ENEL382-23S1 (C) Semester One 2023

Electric Power and Machines

15 points

Start Date: Monday, 20 February 2023
End Date: Sunday, 25 June 2023
Withdrawal Dates
Last Day to withdraw from this course:
  • Without financial penalty (full fee refund): Sunday, 5 March 2023
  • Without academic penalty (including no fee refund): Sunday, 14 May 2023


This electric power systems course encompasses the concerns of bulk electrical energy, its generation, the bulk transmission, local area distribution and final consumption (the load) as needed by industry, commerce and households. It is a complex subject, as it involves large scale power system interactions involving power flow, transient stability and system protection, and depends on a multitude of component level characteristics. Renewable generation has added to this complexity. Students in this course will learn analysis techniques for power systems under both steady-state and transient conditions. Basic principles of protection are covered, as are relevant electrical component level concepts, including generators and transformers. The basics of renewable and other energy sources are also covered.

1. Electricity and Society
2. Per Unit System
3. Power-flow Analysis:
4. Fault Analysis
5. Power Systems Stability
6. Renewable Energy
7. Power Quality
8. Substation Layout
9. Transformers
10. Protection
11. Rotating machines
12. Power Electronic Control

Laboratories: All laboratories are compulsory.

Power-flow Lab. will be run first week in March in the CAE Laboratory.
You will have been automatically allocated to one of these two sessions.

Two other labs. (Synchronous machine, Harmonics & Loads and High Voltage) will be run by Dr Jeremy Watson.

Learning Outcomes

  • At the conclusion of this course you should be able to:

  • LO1: Demonstrate a comprehensive, theory-based understanding of power system structure, components, and behaviour when interconnected (WA1)

  • LO2: Recognise and explain power system components, including power generation technologies, power storage technologies, including their advantages and disadvantages, as well as design of different substation layouts, and merit (WA3, WA5)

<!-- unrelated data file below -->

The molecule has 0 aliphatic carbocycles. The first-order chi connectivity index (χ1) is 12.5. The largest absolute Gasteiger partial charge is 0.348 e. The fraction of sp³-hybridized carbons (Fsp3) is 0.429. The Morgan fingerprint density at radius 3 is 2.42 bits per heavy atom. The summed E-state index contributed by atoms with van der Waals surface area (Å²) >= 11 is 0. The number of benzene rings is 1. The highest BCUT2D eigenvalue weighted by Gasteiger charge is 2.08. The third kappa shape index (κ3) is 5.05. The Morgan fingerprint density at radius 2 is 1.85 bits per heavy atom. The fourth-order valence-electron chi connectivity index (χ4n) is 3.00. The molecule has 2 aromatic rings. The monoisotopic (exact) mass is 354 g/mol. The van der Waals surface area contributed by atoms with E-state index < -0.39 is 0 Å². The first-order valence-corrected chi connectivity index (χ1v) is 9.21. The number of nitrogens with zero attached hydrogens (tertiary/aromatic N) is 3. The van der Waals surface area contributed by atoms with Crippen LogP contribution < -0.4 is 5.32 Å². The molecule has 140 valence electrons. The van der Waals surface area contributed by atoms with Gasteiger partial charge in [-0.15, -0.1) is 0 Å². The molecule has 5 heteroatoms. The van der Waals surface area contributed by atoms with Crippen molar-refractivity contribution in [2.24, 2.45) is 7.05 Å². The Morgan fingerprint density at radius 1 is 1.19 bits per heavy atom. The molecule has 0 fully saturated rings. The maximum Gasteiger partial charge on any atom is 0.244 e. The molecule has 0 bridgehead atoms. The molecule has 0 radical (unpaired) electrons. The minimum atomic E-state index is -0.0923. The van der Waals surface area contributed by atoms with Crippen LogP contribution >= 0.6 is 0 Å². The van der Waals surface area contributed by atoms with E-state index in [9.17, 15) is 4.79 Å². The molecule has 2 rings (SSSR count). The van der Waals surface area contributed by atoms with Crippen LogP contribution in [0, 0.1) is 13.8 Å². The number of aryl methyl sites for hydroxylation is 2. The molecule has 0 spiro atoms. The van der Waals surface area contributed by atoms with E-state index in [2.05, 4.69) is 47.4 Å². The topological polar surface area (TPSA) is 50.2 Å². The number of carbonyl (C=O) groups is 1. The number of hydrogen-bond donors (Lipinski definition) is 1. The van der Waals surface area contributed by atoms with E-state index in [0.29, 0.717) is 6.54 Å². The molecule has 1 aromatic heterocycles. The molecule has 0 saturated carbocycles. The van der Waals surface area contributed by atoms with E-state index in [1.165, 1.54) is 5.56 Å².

• LO3: Perform calculations associated with electrical machines, and typical power
    systems analysis under both steady-state and transient/dynamic conditions (WA1, WA2, WA4)

  • LO4 Understand and design an appropriate protection system (WA3)

  • LO5: Appreciate the social and technical history and present state of electrical power system, including electricity markets and pricing mechanisms (WA6, WA8, WA11)
    • University Graduate Attributes

      This course will provide students with an opportunity to develop the Graduate Attributes specified below:

      Critically competent in a core academic discipline of their award

      Students know and can critically evaluate and, where applicable, apply this knowledge to topics/issues within their majoring subject.

      Employable, innovative and enterprising

      Students will develop key skills and attributes sought by employers that can be used in a range of applications.

      Biculturally competent and confident

      Students will be aware of and understand the nature of biculturalism in Aotearoa New Zealand, and its relevance to their area of study and/or their degree.

      Engaged with the community

      Students will have observed and understood a culture within a community by reflecting on their own performance and experiences within that community.

      Globally aware

      Students will comprehend the influence of global conditions on their discipline and will be competent in engaging with global and multi-cultural contexts.



ENEL380 and ENEL381

Course Coordinator

Neville Watson


Jeremy Watson


Assessment Due Date Percentage 
Test 40%
Laboratory Assessments 20%
Final Exam 40%

Power-flow lab will be marked before you leave the lab. For the other labs. you will need to submit your completed lab. book for marking later.

General Conditions for Credit Regulations
Please note the following regulation (UC Calendar/Maramataka 2022, page 38):
‘3. General Conditions
(a) A student seeking course credit must engage satisfactorily in all required course-related activity, work and assessment specified in the course outlines.’

Textbooks / Resources

Recommended Reading

Arrillaga, J. , Arnold, C. P; Computer analysis of power systems ; Wiley, 1990.

Arrillaga, J. , Watson, N. R; Computer modelling of electrical power systems ; 2nd ed; Wiley, 2001.

Arrillaga, J. , Watson, N. R., Chen, Shiun; Power system quality assessment ; John Wiley & Sons, 2000.

Glover, J. Duncan. , Sarma, Mulukutla S., Overbye, Thomas J; Power system analysis and design ; 5th ed; Cengage Learning, 2012.

Nasar, S. A; Electric energy systems ; Prentice Hall, 1996.

Sarma, Mulukutla S; Electric machines : steady-state theory and dynamic performance ; W.C. Brown, 1985.

Slemon, Gordon R. , Straughen, A; Electric machines ; Addison-Wesley, 1980.

Weedy, B. M. , Cory, B. J; Electric power systems ; 4th ed; John Wiley Sons, 1998.

Additional Course Outline Information

Mahi ā-Ākonga | Workload (expected distribution of student hours, note 15 points = 150 hours):

Contact Hours

Lectures: 36 hours
Tutorials: 2 hours
Workshops: 0 hours
Laboratories: 9 hours

Independent study

Review of lectures: 56 hours
Test and exam preparation: 44 hours
Assignments: 0 hours
Tutorial preparation: 0 hours
Laboratory calculations: 3 hours

Total 150

Indicative Fees

Domestic fee $1,030.00

International fee $5,750.00

* All fees are inclusive of NZ GST or any equivalent overseas tax, and do not include any programme level discount or additional course-related expenses.

For further information see Electrical and Computer Engineering .

All ENEL382 Occurrences

  • ENEL382-23S1 (C) Semester One 2023